I think Bloomberg Business perhaps believe too much of their own coverage, which portrays Burning Man as a contest between rival techno-billionaires trying to outdo each other with the latest innovations in art cars, blinky lights, and slavery sherpas and Mistresses of Merriment. This caused them to liken the USAID Global Development Lab’s Desal Prize competition to Black Rock City. I see desert, nerds, and solar panels, so I get the association…perhaps needs a little more nudity, drugs, and electronic music.
Still, this event sounds like a great one – and I wish there was more stuff like this at Burning Man.
WASHINGTON, D.C. – Today the U.S. Agency for International Development (USAID), the Swedish International Development Agency, and the Ministry of Foreign Affairs of the Kingdom of The Netherlands announced the launch of the Desal Prize for innovations in brackish water desalination. The Desal Prize is part of the $32 million Securing Water for Food: A Grand Challenge for Development. The U.S. Bureau for Reclamation is providing support in the design and implementation of the prize.
USAID Global Water Coordinator Christian Holmes announced the prize at a U.S. Department of State event marking World Water Day, an annual global celebration highlighting the importance of freshwater resources. White House Office of Science and Technology Policy Director John P. Holdren also spoke at the event.
“Water scarcity is one of today’s most pressing development challenges, and the impact of water on all aspects of development is undeniable,” said Holmes. “We must augment traditional water supplies to satisfy future demand. We urgently need solutions to fulfill the growing need for potable water.”
While water desalination technologies currently exist, few are suitable for rural or remote areas where brackish water is abundant and there is a great need for technologies that can provide fresh water for home and farm use. Projections indicate that by 2025, two-thirds of world’s populations could be living in severe water stress conditions.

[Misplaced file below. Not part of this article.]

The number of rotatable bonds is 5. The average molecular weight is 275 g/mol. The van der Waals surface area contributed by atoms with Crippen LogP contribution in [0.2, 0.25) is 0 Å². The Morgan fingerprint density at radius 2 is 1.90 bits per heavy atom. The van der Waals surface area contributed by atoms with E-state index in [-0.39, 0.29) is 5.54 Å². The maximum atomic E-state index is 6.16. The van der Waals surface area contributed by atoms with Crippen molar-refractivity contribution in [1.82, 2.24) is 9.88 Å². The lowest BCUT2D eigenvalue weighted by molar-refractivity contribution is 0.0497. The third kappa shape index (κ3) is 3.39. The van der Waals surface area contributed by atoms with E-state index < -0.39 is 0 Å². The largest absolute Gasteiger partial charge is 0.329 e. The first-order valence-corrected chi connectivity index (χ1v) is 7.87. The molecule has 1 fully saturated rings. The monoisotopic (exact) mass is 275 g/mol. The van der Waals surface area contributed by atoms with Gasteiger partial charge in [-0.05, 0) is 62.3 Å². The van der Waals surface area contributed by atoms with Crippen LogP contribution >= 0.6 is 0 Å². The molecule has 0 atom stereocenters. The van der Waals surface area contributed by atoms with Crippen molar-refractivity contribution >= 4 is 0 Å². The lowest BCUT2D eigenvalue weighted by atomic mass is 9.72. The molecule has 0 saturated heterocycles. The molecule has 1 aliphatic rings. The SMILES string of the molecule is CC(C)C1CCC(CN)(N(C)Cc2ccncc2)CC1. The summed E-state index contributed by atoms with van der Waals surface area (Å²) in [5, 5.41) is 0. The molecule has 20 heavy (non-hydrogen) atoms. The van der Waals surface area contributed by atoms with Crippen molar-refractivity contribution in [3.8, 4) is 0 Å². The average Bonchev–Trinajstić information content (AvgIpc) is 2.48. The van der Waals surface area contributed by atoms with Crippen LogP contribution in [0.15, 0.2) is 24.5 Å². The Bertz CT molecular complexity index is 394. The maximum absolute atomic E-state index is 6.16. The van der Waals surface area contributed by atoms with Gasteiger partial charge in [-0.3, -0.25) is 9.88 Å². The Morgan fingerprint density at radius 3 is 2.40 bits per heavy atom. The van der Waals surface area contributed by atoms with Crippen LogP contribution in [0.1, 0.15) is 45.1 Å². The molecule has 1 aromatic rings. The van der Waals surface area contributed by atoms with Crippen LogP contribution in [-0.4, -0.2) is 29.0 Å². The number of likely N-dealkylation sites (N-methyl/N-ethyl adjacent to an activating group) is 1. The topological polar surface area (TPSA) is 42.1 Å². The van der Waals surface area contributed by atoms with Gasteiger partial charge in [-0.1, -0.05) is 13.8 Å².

The Desal Prize will award up to $500,000 in grand prize money to individuals or organizations that develop cost effective, energy-efficient, brackish water desalination technologies that provide safe water for drinking and agricultural use. Up to ten semifinalists will also receive seed money to test or further develop their device.
In addition to the prize launch, 83 semi-finalists were named from Securing Water for Food’s first $15 million call for innovations. Launched at the 2013 World Water Week in Stockholm, Securing Water for Food aims to source, incubate, and accelerate innovative solutions to reduce water scarcity around the world. The semifinalists are working on groundbreaking water technologies and new financing products to improve water access. The finalists, who will be announced in September 2014, will receive between $100,000 and $3 million in funding and business development assistance.
To learn more about the Desal Prize, visit www.thedesalprize.org. For more about Securing Water for Food: A Grand Challenge for Development, please visit SecuringWaterforFood.org. To stay updated on twitter, follow @SecuringWater.